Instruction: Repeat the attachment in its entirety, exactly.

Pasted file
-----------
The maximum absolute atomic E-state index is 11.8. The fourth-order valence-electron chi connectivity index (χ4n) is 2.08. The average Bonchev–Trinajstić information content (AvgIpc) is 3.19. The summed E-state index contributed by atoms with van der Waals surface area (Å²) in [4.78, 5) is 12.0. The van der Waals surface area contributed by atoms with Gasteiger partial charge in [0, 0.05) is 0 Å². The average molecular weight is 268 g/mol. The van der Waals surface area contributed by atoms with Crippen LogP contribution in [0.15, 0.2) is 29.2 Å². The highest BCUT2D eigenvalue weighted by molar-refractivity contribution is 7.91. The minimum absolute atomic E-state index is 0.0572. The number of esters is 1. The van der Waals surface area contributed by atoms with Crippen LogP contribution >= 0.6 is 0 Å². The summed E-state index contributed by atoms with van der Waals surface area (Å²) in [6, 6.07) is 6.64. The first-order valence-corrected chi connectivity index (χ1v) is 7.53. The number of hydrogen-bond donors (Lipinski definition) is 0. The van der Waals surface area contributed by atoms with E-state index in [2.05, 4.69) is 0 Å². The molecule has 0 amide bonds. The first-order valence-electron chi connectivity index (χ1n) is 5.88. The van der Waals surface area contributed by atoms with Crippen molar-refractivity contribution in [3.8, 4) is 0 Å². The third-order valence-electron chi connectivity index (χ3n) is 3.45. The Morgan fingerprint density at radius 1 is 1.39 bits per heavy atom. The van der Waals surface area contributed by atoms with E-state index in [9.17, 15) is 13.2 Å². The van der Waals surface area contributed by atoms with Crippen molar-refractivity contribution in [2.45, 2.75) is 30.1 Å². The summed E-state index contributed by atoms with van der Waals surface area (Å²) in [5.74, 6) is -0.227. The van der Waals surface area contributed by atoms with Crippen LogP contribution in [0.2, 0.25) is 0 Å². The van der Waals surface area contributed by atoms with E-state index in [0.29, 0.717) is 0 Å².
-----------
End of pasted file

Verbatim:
The maximum absolute atomic E-state index is 11.8. The fourth-order valence-electron chi connectivity index (χ4n) is 2.08. The average Bonchev–Trinajstić information content (AvgIpc) is 3.19. The summed E-state index contributed by atoms with van der Waals surface area (Å²) in [4.78, 5) is 12.0. The van der Waals surface area contributed by atoms with Gasteiger partial charge in [0, 0.05) is 0 Å². The average molecular weight is 268 g/mol. The van der Waals surface area contributed by atoms with Crippen LogP contribution in [0.15, 0.2) is 29.2 Å². The highest BCUT2D eigenvalue weighted by molar-refractivity contribution is 7.91. The minimum absolute atomic E-state index is 0.0572. The number of esters is 1. The van der Waals surface area contributed by atoms with Crippen LogP contribution >= 0.6 is 0 Å². The summed E-state index contributed by atoms with van der Waals surface area (Å²) in [6, 6.07) is 6.64. The first-order valence-corrected chi connectivity index (χ1v) is 7.53. The number of hydrogen-bond donors (Lipinski definition) is 0. The van der Waals surface area contributed by atoms with E-state index in [2.05, 4.69) is 0 Å². The molecule has 0 amide bonds. The first-order valence-electron chi connectivity index (χ1n) is 5.88. The van der Waals surface area contributed by atoms with Crippen molar-refractivity contribution in [3.8, 4) is 0 Å². The third-order valence-electron chi connectivity index (χ3n) is 3.45. The Morgan fingerprint density at radius 1 is 1.39 bits per heavy atom. The van der Waals surface area contributed by atoms with E-state index in [9.17, 15) is 13.2 Å². The van der Waals surface area contributed by atoms with Crippen molar-refractivity contribution in [2.45, 2.75) is 30.1 Å². The summed E-state index contributed by atoms with van der Waals surface area (Å²) in [5.74, 6) is -0.227. The van der Waals surface area contributed by atoms with Crippen LogP contribution in [0.2, 0.25) is 0 Å². The van der Waals surface area contributed by atoms with E-state index in [0.29, 0.717) is 0 Å².